Recently, the states of West Bengal and Odisha have been embroiled in a legal battle over the origin of Rasgullas. Absurd as it may sound, it has now become the bone of contention between both the states with both of them attempting to secure a GI tag for Rasgulla. The Odiyas claim that the Rasgulla originates from the Jagannath Temple in Puri wherein it has been a part of the temple rituals since the 12th century and continues to remain so. On the other hand, the Bengalis claim that it was Nobin Chandra Das who invented the Rasgulla which was later popularised by the sweetmeat chain KC Das launched by his son.
With varying versions of a blurred history, the ‘origin of the Rasgulla’ debate is a never-ending one. However, what requires attention here is the attempt to secure a GI tag for food stuff as ubiquitous as Rasgulla.
The protection of geographical indications is regulated by the Geographical Indications of Goods (Registration and Protection) Act 1999. Under this Act, six foodstuffs- Dharwad Peda, Tirupati Laddoo, Hyderabad Haleem, Prosciutto di Parma, Joynagar Moa and Ratlami Sev – have been granted the GI tag. However, on a reading of the bare text, most of these foodstuff barely qualify for protection under the GI Act.
Now the Act defines a geographical indication as any agricultural, natural or manufactured goods originating in the territory or region of a country wherein a given quality, reputation or other characteristics of the good is attributable to its geographical origin.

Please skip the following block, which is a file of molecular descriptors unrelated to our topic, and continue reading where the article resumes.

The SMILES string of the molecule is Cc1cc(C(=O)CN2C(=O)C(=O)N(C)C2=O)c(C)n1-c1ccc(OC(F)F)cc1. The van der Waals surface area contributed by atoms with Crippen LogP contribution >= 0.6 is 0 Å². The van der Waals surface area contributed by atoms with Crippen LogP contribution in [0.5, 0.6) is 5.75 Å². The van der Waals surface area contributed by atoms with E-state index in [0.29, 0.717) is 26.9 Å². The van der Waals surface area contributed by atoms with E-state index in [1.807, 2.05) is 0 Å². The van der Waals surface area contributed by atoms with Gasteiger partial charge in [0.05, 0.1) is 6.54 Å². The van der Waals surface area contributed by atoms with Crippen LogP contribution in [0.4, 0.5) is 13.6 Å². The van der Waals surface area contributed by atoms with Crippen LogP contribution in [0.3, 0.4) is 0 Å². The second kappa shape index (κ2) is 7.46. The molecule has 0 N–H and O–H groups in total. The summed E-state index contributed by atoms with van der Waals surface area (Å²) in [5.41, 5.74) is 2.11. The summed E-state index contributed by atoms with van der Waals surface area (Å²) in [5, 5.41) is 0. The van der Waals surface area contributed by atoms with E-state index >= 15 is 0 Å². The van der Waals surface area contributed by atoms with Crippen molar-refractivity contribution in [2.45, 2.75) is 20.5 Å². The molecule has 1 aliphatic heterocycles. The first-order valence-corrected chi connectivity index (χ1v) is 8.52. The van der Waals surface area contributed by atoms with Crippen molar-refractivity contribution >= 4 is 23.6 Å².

S9(f) prohibits the registration of geographical indications which are determined to be generic names or indications of goods and are, therefore, not or ceased to be protected in their country of origin, or which have fallen into disuse in that country. Explanation 1 of the section states that a generic name or indication is one which, though relates to the region where the good was originally produced has now lost its original meaning and has become the common name for such goods and serves as an indication.
Now testing the claim for a GI tag for the Rasgulla against S 2(e) and S 9(f) of the Geographical Indications Act, it immediately disqualifies Rasgullas from claiming a GI tag. The phrase ‘rasgulla’ has obtained a generic meaning over the years and indicates a white, spongy sweet soaked in sugar syrup and is not influenced by the fact that it comes from West Bengal or Odisha. Moreover with rasgullas prepared and sold not only across the country but also in Indian restaurants around the world, the grant of a GI tag with the result all such productions amounting to infringement which is not at all practicable.
A similar situation is faced with other foodstuffs such as Dharwad Pedha where despite having a GI tag, production is so widespread and ubiquitous that any legal action would be redundant.
Complete abandonment of GI protection for foodstuff is not advisable for there are certain foods which require such protection. Therefore a viable solution is that the nature of the food should be considered before granting a GI tag. This principle is already being followed in various countries. For instance, consider the example of Roquefort cheese. Owing to its unique method of preparation and special, rare ingredients, only cheese ripened in the Combalou caves of Roquefort-surSoulzon can bear the name Roquefort cheese. Likewise, adherence to a similar principle would prove beneficial to India.
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